“They’re normal, nice guys,” said Deklen Crocker, a 13-year-old who had a chance to mingle with the players. His brothers, Noah, 7, and Jeffrey, 5, were part of the on-ice festivities. Even Katelynn Crocker, their 11-year-old sister — a figure skater at heart — thought it was great that NHL players made the trip here. They all recognized it may never happen again.
“If there was NHL hockey, they wouldn’t be here,” said their father, Ken Crocker. “It’s good for those guys to come around. I’m sure they could have done other things. The kids will remember this.”
Ever since the dates and places of the charity tour were announced a few weeks back, “the buzz has been huge,” according to Tony Devlin, director of community services in Inuvik. Devlin moved here from Ottawa five years ago and hasn’t looked back.
“Once in a while, an athlete drops in, and a couple of guys brought the Grey Cup up here, but the guys are actually playing and doing fun stuff with the kids on the ice. You know, from up here, it’s not easy, or cheap, to fly south.” A quick search of Expedia shows it costs $1850 for a return flight to Edmonton.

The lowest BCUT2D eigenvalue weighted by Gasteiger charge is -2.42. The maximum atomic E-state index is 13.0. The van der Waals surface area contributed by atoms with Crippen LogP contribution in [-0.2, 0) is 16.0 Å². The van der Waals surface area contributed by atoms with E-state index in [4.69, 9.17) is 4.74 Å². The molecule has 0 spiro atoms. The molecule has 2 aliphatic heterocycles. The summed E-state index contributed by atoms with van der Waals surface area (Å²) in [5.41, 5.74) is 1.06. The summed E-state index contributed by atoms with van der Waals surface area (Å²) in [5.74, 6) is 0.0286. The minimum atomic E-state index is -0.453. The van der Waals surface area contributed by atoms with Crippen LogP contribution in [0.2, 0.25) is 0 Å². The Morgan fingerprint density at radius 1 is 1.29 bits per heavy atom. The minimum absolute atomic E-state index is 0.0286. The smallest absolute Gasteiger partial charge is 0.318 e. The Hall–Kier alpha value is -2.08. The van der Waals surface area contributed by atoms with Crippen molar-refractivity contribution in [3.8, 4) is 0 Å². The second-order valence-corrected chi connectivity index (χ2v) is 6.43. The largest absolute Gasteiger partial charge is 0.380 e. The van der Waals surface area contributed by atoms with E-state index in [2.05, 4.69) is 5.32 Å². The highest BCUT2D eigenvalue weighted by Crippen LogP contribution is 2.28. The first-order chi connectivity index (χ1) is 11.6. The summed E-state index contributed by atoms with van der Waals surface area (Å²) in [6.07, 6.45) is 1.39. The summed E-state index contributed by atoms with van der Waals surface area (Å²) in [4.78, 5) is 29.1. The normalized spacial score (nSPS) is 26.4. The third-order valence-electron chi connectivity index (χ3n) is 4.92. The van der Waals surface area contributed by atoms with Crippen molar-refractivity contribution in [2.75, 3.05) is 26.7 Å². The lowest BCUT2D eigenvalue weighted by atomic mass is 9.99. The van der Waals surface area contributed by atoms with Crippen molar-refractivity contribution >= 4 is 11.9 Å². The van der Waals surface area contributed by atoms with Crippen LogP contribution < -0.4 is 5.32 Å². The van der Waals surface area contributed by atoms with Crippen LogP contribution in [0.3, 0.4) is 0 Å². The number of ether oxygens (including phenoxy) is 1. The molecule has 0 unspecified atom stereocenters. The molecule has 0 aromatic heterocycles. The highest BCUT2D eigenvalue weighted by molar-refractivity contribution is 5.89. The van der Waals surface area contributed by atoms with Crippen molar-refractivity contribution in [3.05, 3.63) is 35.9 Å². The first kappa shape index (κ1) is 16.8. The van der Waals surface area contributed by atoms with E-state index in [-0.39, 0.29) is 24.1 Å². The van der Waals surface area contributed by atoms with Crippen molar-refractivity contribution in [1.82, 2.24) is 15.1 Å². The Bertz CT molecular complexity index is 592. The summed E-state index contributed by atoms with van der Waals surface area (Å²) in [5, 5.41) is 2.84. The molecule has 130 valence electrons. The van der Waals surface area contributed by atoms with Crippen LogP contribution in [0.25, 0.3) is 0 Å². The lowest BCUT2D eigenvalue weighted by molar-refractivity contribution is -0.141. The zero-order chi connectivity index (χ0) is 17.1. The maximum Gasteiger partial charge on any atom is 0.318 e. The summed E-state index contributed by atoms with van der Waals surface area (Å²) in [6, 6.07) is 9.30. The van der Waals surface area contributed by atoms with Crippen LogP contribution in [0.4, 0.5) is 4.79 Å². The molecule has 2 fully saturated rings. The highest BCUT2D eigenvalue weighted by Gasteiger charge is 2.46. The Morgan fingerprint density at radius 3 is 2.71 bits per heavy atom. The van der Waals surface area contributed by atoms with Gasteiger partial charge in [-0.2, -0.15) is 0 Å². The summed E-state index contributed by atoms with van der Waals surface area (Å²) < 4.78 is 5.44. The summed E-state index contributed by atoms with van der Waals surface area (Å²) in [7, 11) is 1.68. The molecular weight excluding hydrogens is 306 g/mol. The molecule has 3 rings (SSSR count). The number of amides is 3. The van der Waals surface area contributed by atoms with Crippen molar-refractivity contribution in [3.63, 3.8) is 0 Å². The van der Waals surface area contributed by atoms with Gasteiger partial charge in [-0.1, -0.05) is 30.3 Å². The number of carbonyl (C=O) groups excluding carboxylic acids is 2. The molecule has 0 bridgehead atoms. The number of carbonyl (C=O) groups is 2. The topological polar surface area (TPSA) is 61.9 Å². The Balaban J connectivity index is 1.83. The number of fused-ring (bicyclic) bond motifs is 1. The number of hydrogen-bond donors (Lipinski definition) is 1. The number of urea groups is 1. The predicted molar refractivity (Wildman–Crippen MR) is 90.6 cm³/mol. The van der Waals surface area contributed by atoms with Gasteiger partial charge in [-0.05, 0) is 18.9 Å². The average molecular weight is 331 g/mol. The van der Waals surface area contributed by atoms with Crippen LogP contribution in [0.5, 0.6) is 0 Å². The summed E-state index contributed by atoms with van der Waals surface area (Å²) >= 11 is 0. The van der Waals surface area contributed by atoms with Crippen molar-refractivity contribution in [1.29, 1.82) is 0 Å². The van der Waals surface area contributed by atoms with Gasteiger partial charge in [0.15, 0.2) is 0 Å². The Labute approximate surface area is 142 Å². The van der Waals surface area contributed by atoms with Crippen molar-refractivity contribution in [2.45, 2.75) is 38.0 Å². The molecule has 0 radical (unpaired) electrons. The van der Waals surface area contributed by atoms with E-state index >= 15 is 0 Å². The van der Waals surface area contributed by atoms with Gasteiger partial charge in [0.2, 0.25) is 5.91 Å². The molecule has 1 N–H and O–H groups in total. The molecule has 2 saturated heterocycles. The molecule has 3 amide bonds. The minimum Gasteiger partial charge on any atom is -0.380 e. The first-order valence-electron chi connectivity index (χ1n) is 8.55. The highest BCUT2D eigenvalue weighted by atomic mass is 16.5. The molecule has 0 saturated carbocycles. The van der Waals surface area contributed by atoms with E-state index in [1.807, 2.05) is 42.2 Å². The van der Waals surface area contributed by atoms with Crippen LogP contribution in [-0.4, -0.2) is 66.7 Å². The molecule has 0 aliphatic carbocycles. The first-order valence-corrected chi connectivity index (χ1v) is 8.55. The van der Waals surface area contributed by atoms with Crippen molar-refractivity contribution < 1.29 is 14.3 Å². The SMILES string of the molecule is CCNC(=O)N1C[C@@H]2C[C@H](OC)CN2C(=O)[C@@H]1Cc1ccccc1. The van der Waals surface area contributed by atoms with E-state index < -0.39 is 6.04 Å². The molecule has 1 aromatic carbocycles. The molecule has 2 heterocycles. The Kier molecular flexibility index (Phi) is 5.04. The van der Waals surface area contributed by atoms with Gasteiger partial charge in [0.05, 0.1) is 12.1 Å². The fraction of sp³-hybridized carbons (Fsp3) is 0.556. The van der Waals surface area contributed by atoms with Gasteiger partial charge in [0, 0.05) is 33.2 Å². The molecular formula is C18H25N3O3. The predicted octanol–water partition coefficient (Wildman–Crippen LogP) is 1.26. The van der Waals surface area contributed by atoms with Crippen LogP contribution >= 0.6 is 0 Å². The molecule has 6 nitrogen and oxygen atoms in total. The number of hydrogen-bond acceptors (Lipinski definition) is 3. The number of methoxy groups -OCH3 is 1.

Accordingly, traveling to see the NHL is next to impossible. For one night, at least, the NHL came to them.
“The atmosphere in the building was great,” said Neil. “It’s such a neat experience to interact with people from the community.”
All things considered, though, Phillips says his fondest memories will come not from hockey, but from dancing. And, well, clucking like a chicken.
“The hockey is more for the people in the stands, to be able to watch us play up front, in person, and we’ve tried to reciprocate by putting on a good performance,” he said. “I really didn’t know we would be participating in (the activities), but to be able to show my son, too, to get right in there and playing the games and singing and dancing, is amazing. That’s how you learn what it’s all about, by immersing yourself right in it and getting involved.”